BrainPath Delivers New Treatment for Deadliest Strokes

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Recent studies showed 94 percent of patients were able to walk unassisted after surgery with BrainPath. Recent studies showed 94 percent of patients were able to walk unassisted after surgery with BrainPath.

A young Indianapolis-based company says it’s giving stroke victims new hope. NICO Corporation created a tool several years ago to access the brain, namely to remove tumors, but is now applying the technology to help patients overcome the deadliest, most debilitating form of stroke. After a hemorrhagic stroke, the company says patients are typically given a grim prognosis, but one Indianapolis brain surgeon is calling NICO’s BrainPath device “a huge paradigm shift.”

Hemorrhagic strokes are caused by a blood vessel bursting and account for only about 15 percent of strokes; most are caused by blockages. Contained by the skull, leaking blood crushes the brain, which is also toxic for the brain tissue. NICO Chief Executive Officer Jim Pearson says the standard of care for these patients “is to do nothing,” and they’re typically “parked in the ICU (Intensive Care Unit).”

With about a 50 percent mortality rate, hemorrhagic stroke patients haven’t had a surgical option “since the dawn of time,” says Pearson. But he believes NICO is now opening the door with the BrainPath device. About the width of a Sharpie marker and ranging from two to three inches long with a pointed tip, the device slides between the folds of the brain, gently opens a tiny path to repair the clot, then allows the tissue to move back together when the device is removed. NICO says, because the device disrupts less brain matter, patients experience fewer deficits.

Indianapolis-based Goodman Campbell Brain and Spine President Dr. Mitesh Shah has used the tool in the operating room. He says BrainPath represents a “major shift” in neurosurgery; surgeons are traditionally taught to take the shortest route to the tumor or clot, often cutting across critical tissue. However, the new device utilizes a longer—but less damaging—path in the brain.

“We’re finding now that there are white matter tracks that connect different parts of the brain, which have to be maintained,” says Shah, who is also vice chairman of neurological surgery at Indiana University. “This whole shift in paradigm has allowed us to approach those tracks in a parallel way, as opposed to cutting across them in a perpendicular route, because it’s the shortest distance.”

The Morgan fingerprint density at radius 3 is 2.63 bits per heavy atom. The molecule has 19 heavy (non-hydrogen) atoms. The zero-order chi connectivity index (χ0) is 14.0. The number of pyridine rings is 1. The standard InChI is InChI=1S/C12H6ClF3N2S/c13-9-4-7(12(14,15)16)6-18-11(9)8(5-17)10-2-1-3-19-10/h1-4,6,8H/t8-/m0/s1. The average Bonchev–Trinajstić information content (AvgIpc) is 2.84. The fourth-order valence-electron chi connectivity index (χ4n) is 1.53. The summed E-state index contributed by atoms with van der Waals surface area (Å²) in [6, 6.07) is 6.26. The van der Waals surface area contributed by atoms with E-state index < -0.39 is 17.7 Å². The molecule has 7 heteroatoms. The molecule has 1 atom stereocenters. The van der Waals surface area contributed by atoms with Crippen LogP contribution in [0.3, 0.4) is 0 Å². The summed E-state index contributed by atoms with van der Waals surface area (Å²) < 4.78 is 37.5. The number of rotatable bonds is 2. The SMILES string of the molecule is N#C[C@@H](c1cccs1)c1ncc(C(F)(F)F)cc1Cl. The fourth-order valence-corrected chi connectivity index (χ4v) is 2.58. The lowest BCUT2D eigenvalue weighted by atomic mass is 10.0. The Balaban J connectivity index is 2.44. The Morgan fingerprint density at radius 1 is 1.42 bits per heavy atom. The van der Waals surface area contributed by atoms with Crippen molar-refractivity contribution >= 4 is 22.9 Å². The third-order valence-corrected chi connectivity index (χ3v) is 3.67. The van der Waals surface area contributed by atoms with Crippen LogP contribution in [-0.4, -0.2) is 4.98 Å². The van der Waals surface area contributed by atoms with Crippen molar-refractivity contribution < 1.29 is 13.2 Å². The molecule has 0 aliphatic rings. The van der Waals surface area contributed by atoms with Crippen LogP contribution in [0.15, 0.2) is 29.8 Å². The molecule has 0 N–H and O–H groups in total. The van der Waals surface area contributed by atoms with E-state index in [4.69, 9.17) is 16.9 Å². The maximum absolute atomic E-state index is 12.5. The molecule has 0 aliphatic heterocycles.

While BrainPath has been used to access tumors for several years, two recent studies are building momentum for using it to treat hemorrhagic strokes. One of the studies involved IU Health and about 30 Hoosier patients. The results showed 94 percent of patients were able to walk unassisted after surgery, and 95 percent showed clot reduction.

“Patients recover very fast [with BrainPath],” says Shah. “It’s astonishing; you can almost do outpatient surgery and send them home the next day using this technology with deep-seeded [clots]. The length of stay in the ICU is remarkably less. A loved one caring for these patients won’t have to be in the hospital for months at a time. It’s a huge shift in paradigm for the families and caregivers.”

NICO is nearing 5,000 completed cases for BrainPath’s use on tumors and strokes. Pearson says the technology is doing well in the marketplace because it’s producing better clinical results. He believes NICO’s most daunting task now is swaying more surgeons.

“Imagine the challenge: you’re going into a space that hasn’t had an answer for this ever. You’re telling doctors you can’t [use BrainPath] until you’re trained and you’re a small company,” says Pearson. “We’re doing this one by one, doctor by doctor, until we get big enough, strong enough and there’s enough evidence where it reaches a tipping point.”

Shah admits he was skeptical when BrainPath was first introduced to him.

“I didn’t really think that this would make a difference, to be honest. With my initial set of patients, the outcomes were much to my surprise…they’d bounce back from this kind of surgery very quickly,” says Shah. “It’s exciting. This is progress. While it’s a small number of patients in this [stroke] category, there are more patients out there who may benefit from this kind of technology. We think we can offer something that’s going to change the lives of many people.”

Shah describes the impact, so far, of using BrainPath on patients in Indiana who have suffered hemorrhagic strokes.
Pearson says surgeons are accepting BrainPath with growing enthusiasm.
Pearson believes BrainPath will come to be known as the way to safely access the brain for a long list of conditions.
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